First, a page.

The Association for Latin Teaching

respice prospice

ARLT Latin Reading Competition  2021

 - results -


 1.   Elizabeth Corbett,  Year 13

 Beaconsfield High School


 2 = Constantin Barilits-Gupta, Yr. 12

 Winchester College


 2 = Angelina Lee, Year 12

 NLCS Jeju


 Highly Commended

  Isobel Wanstall, Year 13

 St Edmunds School Canterbury


 1. Skye Slatcher   Year11

Rugby School


  2. Sareena Khan  Year 11

 Loughborough High School


  Highly Commended

  Hyeon Moon,  Year 10

 NLCS Jeju

 Tara Khemlani , Year 10

 North London Collegiate School


  1= Freesia Kim , Year 9

 NLCS Jeju


  1= Irene Ning, Year 9

 North London Collegiate School


  1= Thomas Young,  Year 9

 St Edmunds, Canterbury


  2= Yejee Hwang,  Year 9

 NLCS Jeju


 2= Frida-Killmer  Year 8



 3= Caterina Bargioni   Year 8



  3= Naureen Hassan , Year 9

 Beaconsfield High School


  3= Maisie Wilson, Year 8

 Landmark International School


 Highly Commended:

  Antonia Anderson

 Landmark International School,

  Kai Egan

 Landmark International School

  Lola Dandeker

 Beaconsfield High School

  Katie Higgins

 St Helen’s School London

  Olivia Isla-Pujol

 Godolphin & Latymer

  Lina Marandet,

 North London Collegiate

Report on 2021 ARLT Reading Competition

Junior section

We were very impressed with the extremely high standard of entries.  Candidates had clearly spent a lot of time and care preparing the reading.  It was not easy to judge between the entries, so a slight hesitation or false quantity often made the difference between receiving or failing to receive an award.  The best candidates read fluently, accurately, with phrasing that showed understanding of the passage; they also took advantage of the dramatic potential of the text and read with feeling and engagement.

Main pointers to watch out for:

The Cambridge Latin Course marks quantities of vowels, so it is important to observe these (iānuam, frāctae, ‘cēteri’ etc.).  Aim for pure, Italianate vowels, avoiding English ‘yew’ for ‘u’, ‘Die-ogenes’ for ‘Dee-ogenes’ etc..  There was some uncertainty about the stress accent on words; the ‘penultimate rule’ applies (stress on the penultimate syllable if this scans long, the antepenultimate if the penultimate scans short): ‘effregērunt’ ‘irrupērunt’ ‘subito’.  Consonants ‘c’ and ‘g’ should be hard.  Pronounce all the syllables in a word (‘recipiebat’ (5 syllables) ‘mortuus’ (3 syllables)).  ‘Eheu’ is a particular stumbling block;  we suggest a kind of sigh ‘e-hay-oo’.

Senior and Intermediate sections (Aeneid 2)

It was obvious that a lot of preparation had gone into most of the entries this year – and, presumably, without as much input and helpful advice from teachers as is possible under normal circumstances. Congratulations should go to those who read the passage fluently and expressively and conveyed the meaning successfully, making the contrasts required between the various elements of the storyline – notably when it came to the direct speech. A few entrants rushed the passage far too much, thus losing impact – and one or two quite frenetically over-dramatic performances ruined the sense! In the Intermediate section there were, regrettably, a few entries where the Latin sounded as if it were being sight-read, with no sense whatsoever of the meaning being conveyed - and pronunciation being totally way-out!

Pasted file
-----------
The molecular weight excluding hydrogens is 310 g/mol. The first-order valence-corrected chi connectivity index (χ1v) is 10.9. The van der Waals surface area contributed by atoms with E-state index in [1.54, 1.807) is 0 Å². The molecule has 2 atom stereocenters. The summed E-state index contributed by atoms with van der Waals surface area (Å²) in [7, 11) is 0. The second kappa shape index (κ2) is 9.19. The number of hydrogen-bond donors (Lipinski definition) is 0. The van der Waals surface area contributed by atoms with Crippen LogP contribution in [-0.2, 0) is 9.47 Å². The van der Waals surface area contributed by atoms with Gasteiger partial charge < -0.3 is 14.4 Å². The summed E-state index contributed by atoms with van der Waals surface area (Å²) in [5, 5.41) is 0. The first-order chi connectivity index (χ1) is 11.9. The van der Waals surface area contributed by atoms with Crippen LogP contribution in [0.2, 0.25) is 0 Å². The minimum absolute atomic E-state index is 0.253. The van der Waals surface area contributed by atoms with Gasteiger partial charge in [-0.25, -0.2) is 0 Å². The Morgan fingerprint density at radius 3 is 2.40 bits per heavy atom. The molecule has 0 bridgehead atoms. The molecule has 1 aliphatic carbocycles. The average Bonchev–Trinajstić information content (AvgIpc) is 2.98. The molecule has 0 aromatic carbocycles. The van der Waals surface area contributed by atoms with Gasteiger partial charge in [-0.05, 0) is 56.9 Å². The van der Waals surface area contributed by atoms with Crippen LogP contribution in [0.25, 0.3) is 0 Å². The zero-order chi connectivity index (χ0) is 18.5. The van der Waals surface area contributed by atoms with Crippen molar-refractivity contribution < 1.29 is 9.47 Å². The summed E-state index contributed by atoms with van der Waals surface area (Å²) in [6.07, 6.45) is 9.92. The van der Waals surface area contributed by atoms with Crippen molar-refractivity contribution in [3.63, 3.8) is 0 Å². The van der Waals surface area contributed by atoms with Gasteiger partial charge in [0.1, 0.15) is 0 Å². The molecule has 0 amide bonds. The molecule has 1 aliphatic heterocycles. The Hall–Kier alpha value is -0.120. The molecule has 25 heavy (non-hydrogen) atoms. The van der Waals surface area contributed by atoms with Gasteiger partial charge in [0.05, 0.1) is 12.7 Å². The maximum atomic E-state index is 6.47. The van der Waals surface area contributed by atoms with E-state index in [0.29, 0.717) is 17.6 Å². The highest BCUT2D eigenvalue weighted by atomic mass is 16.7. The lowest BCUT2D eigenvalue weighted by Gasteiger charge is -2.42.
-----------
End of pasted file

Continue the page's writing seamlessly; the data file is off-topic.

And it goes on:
Many of the entrants did manage to get a sense of the metre combined with the flow of the meaning – though there was one where the meaning was totally subsumed by the metrical rendition!

Main pointers to watch out for:

  •  enjambement / correct phrasing frequently not observed:  eg saucius, l.529, fecisti l.539; ll. 542-3; l.532 making a break in the middle of the  phrase: multo vitam //cum sanguine fudit.
  •  vowel quantities incorrect: even though the metre shows they must be light/short or heavy/long, words like tamen  and premit were pronounced with a long vowel in the first syllable, and concidit with a long vowel in the second syllable; funere and vulnere
  •  suffered the lengthening of the middle vowel in several instances (despite the words being the dactyl in the 5th foot!)
  •  “s” frequently pronounced as “z”
  •  not enough contrast made between narrative and speech

  H.A.W.  J.L.   8.03.21

Text for Senior and Intermediates

Aeneid 2 526-546

 ‘ecce autem elapsus ... umbone pependit.

Text for Junior category

Cambridge Latin Course Stage 17 p78-79

 ‘tumultus II’ lines 9-28

 (‘faber per fenestram ... te defendebat.’)

Some feedback from participating schools

“Thank you for running the ARLT Reading Competition again this year. My students have greatly enjoyed preparing for it. “ (LHS)

“We were disappointed to miss out on our regional Classical Association reading competition last year, so have eagerly embraced the opportunity to enter this one! This has been a particularly valuable opportunity for those students who love reading Latin out loud but are less comfortable performing on stage with an audience, so it will certainly become a fixture in our calendar.”


“This is all their own work at home - one student found out about this competition a few days ago and I simply pointed them towards the guidance you give on the website. ..They both very much enjoyed doing this!” (A.H.)